Telehealth remains popular in patients with pediatric neurology Conditions following the global pandemic

by | Sep 19, 2022 | Telehealth News

New research has emerged from a study that indicates telehealth is used frequently in the Pediatric Neurology portion of the healthcare industry. The study was carried out by the Epilepsy Neurogenetics Initiative (ENGIN) at Children’s Hospital of Philadelphia (CHOP) to determine if Pediatric Neurology was still carried out at a frequent level following the easing of healthcare restrictions put in place in the height of the global pandemic. These restrictions saw in person appointments halted to protect clinicians against a high opportunity to catch covid-19 from their patients. As a result, telehealth became necessary for patients and made up most appointments during the pandemic. For the study over 50,000 visits were examined, with just under fifteen thousand visits being made up of telehealth visits. Of these visits, 26,399 were pediatric neurology appointments. The study was conducted from October 2019 to April 2021, which was an extension on their original plans, as researchers wanted to see the trend of telehealth pediatric neurology appointments following the easing of restrictions as opposed to during it.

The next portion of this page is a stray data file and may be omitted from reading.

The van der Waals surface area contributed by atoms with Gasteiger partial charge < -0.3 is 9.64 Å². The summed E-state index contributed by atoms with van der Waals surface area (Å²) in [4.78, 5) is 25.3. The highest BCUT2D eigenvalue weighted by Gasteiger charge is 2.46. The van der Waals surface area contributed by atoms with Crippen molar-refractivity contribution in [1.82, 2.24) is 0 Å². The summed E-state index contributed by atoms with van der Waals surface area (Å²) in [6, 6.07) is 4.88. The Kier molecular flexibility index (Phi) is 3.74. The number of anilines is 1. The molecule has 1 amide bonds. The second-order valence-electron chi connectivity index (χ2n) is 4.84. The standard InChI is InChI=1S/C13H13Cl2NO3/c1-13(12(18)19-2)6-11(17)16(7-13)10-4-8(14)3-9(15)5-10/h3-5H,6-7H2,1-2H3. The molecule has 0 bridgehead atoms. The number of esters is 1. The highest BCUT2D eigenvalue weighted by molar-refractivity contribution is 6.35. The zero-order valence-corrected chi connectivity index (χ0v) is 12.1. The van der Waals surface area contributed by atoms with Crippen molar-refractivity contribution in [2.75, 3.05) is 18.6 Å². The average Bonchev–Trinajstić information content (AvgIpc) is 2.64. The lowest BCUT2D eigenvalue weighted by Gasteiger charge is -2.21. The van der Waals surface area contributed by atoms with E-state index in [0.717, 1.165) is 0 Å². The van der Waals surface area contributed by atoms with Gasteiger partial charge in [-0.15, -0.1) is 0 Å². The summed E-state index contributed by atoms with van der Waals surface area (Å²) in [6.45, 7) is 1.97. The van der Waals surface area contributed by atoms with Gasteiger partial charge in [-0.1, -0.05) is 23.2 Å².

“Our group has studied telemedicine extensively, and our findings demonstrate how telemedicine has become a standard component of child neurology care for many patients,” said Ingo Helbig, MD, a pediatric neurologist at CHOP, director of the genomic and data science core of CHOP’s Epilepsy Neurogenetics Initiative (ENGIN) and senior author on this study. “Increased use of telemedicine was prompted by a public health emergency, and so we need to make sure, as these new tools for patient care remain prevalent, that we’re continuing to learn about and address disparities in care and optimize access for socially vulnerable families, so that they have the tools necessary should another similar public health crisis occur.”


Overall, it was determined that telehealth visits remained popular following the end of restrictions in 2021. Of the categories assessed, individuals with ADHD and epilepsy were more likely to avail of telehealth than in person appointments with their physician or specialist. In contrast to this, individuals with neuromuscular and movement disorders were less likely to avail of telehealth. Younger individuals were also more likely to take their appointment in person, along with socially vulnerable people.

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